• Acknowledge that your child is anxious and acknowledge what is causing anxiety. Be understanding and compassionate. Don’t take on the anxiety as your own. Our children’s emotions and stress are never ours to take on. Just empathize, showing them that you get it. We don’t want to add fuel to the existing fire with our own fears and emotions, which our children will pick up on.
  • Showing up as our best for our children means being in a place of neutrality, compassion and understanding. It means listening and acknowledging without making their feelings worse. It means helping our children with practical tools to move through their feelings.
  • Keep in mind that behavior is a form of communication. You might see your child behaving differently, perhaps not in an “appropriate” way because of the existing anxiety that is causing them stress and triggering them. They may not be able to verbalize this, so their behavior is “speaking” for them. Pay attention to what is beneath the behavior.

Reflect on what your anxiety and stress look like in your life. How do you react when you feel anxiety? Our children are sponges and see our behaviors even when we do not realize it.

Often, the things that we witness with them and in them are things we need to examine in ourselves, as well. This is how we can continue to show up as our best selves for our children, always looking inward to do a self-examination.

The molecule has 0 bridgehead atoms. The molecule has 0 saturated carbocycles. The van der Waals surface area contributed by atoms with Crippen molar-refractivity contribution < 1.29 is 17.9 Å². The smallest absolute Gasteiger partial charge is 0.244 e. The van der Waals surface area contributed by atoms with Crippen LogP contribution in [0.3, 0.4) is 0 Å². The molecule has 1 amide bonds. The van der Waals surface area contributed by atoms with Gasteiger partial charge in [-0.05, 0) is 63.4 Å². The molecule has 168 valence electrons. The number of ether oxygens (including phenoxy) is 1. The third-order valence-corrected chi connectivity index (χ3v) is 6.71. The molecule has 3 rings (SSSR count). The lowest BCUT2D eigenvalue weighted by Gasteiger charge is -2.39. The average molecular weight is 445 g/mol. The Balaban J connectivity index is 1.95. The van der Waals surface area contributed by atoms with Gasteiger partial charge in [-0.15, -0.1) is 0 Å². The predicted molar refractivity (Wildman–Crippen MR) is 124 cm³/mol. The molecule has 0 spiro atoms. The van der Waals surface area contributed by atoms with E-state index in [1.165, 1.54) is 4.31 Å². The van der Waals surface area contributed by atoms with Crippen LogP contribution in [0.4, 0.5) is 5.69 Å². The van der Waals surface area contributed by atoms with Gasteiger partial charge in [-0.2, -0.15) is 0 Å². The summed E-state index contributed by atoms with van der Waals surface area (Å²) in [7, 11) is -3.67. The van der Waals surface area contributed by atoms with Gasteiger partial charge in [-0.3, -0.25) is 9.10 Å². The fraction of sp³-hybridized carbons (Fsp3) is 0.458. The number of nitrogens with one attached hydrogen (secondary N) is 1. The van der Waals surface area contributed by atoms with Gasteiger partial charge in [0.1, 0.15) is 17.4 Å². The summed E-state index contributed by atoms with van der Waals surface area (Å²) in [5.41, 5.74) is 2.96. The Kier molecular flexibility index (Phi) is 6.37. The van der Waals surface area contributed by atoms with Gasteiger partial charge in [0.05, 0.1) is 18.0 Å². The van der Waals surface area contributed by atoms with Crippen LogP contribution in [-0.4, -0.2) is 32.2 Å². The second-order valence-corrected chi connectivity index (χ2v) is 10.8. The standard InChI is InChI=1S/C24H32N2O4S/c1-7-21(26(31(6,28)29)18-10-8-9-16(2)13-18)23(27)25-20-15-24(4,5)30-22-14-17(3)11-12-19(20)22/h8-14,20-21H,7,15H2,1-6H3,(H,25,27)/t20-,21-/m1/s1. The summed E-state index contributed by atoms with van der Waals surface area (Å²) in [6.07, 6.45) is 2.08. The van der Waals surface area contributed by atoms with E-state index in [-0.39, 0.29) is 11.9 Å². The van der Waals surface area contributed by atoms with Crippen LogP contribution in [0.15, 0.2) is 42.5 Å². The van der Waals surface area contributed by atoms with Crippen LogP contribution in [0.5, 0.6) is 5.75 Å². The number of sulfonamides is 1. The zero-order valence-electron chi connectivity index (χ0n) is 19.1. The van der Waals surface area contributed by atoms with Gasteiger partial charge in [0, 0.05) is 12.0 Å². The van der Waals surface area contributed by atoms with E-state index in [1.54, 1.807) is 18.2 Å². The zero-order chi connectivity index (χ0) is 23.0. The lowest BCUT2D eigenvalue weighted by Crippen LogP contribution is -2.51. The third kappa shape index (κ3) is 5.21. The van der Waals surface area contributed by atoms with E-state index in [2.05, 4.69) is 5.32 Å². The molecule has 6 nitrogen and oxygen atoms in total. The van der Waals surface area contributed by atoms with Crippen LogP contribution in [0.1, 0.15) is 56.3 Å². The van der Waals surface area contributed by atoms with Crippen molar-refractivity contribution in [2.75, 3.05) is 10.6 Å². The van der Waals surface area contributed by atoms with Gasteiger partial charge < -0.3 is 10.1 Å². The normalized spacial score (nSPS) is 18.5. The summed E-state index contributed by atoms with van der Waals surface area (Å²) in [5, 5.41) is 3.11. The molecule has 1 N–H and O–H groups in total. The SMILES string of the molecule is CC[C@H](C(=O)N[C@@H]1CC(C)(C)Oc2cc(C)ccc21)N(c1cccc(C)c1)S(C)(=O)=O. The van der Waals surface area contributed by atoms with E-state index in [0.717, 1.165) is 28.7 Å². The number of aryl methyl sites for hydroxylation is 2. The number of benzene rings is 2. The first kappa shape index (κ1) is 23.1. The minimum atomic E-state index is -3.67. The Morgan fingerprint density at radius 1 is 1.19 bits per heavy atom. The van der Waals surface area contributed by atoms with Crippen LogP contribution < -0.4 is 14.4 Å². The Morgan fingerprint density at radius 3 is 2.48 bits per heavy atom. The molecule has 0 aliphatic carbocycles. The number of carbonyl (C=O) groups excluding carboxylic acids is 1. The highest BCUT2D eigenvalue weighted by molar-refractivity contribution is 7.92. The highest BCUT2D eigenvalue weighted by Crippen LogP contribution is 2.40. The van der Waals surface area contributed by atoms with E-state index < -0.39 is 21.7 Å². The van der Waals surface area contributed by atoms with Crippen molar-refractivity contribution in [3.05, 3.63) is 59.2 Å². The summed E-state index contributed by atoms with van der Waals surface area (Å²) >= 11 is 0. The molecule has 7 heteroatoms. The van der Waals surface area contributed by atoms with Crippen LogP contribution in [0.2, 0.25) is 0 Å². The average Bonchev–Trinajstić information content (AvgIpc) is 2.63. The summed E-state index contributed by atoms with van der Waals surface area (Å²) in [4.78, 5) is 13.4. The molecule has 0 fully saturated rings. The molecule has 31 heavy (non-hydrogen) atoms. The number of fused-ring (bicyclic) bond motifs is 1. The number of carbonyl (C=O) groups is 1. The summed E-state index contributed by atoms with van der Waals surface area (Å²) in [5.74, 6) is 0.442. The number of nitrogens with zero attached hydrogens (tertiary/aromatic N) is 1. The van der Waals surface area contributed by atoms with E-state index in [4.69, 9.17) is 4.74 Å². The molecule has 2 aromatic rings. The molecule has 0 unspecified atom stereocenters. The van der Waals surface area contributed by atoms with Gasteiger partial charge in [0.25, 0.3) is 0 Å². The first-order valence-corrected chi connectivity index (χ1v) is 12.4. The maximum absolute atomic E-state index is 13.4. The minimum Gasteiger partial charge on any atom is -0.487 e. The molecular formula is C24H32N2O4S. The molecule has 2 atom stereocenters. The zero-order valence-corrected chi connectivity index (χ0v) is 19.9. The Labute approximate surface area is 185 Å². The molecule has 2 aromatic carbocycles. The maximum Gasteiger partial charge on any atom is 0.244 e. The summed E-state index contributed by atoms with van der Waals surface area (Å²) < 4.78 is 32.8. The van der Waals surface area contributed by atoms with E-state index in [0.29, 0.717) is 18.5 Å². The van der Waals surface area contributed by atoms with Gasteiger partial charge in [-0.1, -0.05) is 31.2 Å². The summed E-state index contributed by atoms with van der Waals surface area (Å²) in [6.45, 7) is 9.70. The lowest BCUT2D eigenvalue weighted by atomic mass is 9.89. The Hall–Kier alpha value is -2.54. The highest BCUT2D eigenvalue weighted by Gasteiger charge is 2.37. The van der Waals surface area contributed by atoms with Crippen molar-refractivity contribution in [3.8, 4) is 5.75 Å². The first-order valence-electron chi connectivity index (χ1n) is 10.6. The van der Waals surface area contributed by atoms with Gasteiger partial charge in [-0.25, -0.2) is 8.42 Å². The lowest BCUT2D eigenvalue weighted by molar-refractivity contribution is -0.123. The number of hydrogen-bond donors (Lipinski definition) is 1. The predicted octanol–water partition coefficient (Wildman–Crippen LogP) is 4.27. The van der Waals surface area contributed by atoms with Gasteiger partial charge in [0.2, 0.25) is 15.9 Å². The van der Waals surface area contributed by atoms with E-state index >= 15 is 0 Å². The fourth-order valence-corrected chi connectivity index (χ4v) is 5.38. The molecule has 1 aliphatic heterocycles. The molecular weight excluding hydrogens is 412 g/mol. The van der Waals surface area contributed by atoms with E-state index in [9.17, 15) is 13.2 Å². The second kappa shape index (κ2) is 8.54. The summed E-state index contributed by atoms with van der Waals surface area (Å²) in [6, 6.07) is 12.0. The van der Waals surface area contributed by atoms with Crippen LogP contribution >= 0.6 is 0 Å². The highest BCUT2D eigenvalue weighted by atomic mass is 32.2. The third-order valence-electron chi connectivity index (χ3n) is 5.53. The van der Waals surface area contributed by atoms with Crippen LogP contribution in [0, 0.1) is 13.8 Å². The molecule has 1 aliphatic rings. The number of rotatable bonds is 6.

As you work with your children, you can teach them fantastic coping skills that they can use even when they are not with you. These are tools for their toolbox, and yours, too.

  • Breathing exercises can help calm your child down quickly. Once they are calm and their body is relaxed, you can continue to figure out the source of their anxiety, and proceed accordingly.
  • Journaling or drawling – processing feelings can be incredibly beneficial. By writing or drawing about their feelings, both you and your child can gain valuable insight into the situation.
  • Self-talk – reframe the way you are talking to yourself about the situation, and you may see it in a different light.
  • Get enough sleep and be sure to eat well. Keeping our bodies in good shape helps us to be able to stay on top of our feelings and emotions.
  • Think about the worst that could happen – talk about it. Once you or your child acknowledges the worst-case scenario, oftentimes you realize that it isn’t that bad after all, or that you are equipped to handle even the worst situations.
  • How does worrying serve you? Is it worth worrying about a potential outcome or situation that has not happened yet?
  • Look at the facts to see how they support your worries – oftentimes, you realize your worry didn’t need to be a worry at all.

What do you need to help guide and support you in your parenting process?

I am here to help. Join my free private Facebook Group for ongoing support: https://www.facebook.com/groups/138844930006014/?source_id=253801414793077

Anxiety Disorders in Children: Social Disorders. (n.d.). Retrieved from https://childmind.org/topics/disorders/anxiety-disorders/